Shares traded on a record high on Friday after a thumping election win by the Conservative Party win. The victory has cleared two of the darkest clouds on the global investment horizon.
The safe-haven sovereign bonds and the Japanese yen received their dose of relief. They led markets to lower the chance of more rate cuts globally.
“Global investors have been given two of the biggest gifts on their Christmas list and should be appreciative for a while at least,” said Sean Callow.
Sean Callow is a senior forex analyst at Westpac.
“Global equity indices such as MSCI World should set more record highs, and sterling could push above $1.36,” he added.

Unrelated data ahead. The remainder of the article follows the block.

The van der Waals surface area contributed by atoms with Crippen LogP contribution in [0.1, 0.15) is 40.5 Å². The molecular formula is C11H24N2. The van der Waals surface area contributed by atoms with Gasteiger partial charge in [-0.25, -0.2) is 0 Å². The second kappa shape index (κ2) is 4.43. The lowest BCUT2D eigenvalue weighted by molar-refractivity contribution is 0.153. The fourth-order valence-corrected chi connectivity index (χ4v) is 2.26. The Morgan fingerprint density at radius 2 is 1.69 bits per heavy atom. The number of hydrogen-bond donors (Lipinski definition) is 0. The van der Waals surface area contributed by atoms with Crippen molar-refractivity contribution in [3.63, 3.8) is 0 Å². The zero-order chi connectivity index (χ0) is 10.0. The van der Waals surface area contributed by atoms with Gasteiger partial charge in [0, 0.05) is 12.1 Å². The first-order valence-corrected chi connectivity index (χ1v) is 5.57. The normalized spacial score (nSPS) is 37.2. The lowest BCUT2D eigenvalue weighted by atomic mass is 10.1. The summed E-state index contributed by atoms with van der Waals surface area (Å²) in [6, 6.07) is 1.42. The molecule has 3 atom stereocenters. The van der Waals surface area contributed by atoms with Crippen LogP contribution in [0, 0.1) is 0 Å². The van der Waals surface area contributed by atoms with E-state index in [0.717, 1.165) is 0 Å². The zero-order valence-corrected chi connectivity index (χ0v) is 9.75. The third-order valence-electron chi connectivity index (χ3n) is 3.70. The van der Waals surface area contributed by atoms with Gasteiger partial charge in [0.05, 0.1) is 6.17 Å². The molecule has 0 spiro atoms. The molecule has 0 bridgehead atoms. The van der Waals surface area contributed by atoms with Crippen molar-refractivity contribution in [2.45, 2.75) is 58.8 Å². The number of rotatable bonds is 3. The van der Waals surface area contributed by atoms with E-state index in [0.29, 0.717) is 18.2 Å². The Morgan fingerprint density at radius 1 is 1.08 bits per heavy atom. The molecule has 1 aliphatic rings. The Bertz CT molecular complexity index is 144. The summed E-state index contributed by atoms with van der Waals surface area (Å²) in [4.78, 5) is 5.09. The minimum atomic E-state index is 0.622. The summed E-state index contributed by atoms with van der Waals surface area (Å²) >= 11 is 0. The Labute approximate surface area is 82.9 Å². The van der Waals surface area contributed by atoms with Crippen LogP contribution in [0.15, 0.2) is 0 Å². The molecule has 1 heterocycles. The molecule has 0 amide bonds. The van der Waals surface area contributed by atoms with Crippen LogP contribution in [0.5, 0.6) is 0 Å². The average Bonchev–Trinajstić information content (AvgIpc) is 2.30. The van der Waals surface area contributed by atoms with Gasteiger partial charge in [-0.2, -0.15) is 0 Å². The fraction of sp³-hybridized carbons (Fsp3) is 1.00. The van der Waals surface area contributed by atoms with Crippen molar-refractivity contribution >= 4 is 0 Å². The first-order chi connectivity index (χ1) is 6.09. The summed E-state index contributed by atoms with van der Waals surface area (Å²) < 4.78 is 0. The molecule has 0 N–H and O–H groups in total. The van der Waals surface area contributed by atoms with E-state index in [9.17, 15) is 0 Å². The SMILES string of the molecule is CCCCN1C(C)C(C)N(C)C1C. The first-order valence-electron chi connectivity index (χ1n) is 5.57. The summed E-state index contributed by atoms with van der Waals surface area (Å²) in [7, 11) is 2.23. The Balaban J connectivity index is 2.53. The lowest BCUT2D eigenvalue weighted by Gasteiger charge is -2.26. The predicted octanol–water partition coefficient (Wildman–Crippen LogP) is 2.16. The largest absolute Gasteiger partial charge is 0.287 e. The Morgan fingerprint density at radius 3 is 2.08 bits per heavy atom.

Europe’s pan-regional STOXX 600 share market seemed set to open almost 1.5% higher on the twin boosts.
In Asia, Japan’s Nikkei climbed 2.5% to a 14-month top, while Shanghai blue chips advanced 2%.
MSCI’s broadest index of Asia-Pacific shares outside Japan jumped 1.5% to its highest since late April.
E-Mini futures for the S&P 500 rose 0.4% to another peak, though London’s futures were only up a modest 0.2%. Perhaps because a Conservative win had already been priced in, but also because a stronger pound makes British firms’ international earnings look less impressive.
On Thursday, Wall Street had celebrated the trade news with record highs.
The Dow ended Thursday up 0.79%, while the S&P 500 gained 0.86% and the Nasdaq 0.73%.
That was bad news for bonds, and yields on U.S. 10-year Treasuries shot up to 1.91%, a rise of 12 basis points in just two sessions.
Spot gold was flat at $1,467.60 per ounce.
Oil prices rallied on hopes a trade deal would support global growth and thus demand.
The U.S. crude added 31 cents to $59.49 a barrel, while Brent crude rose 42 cents to $64.62.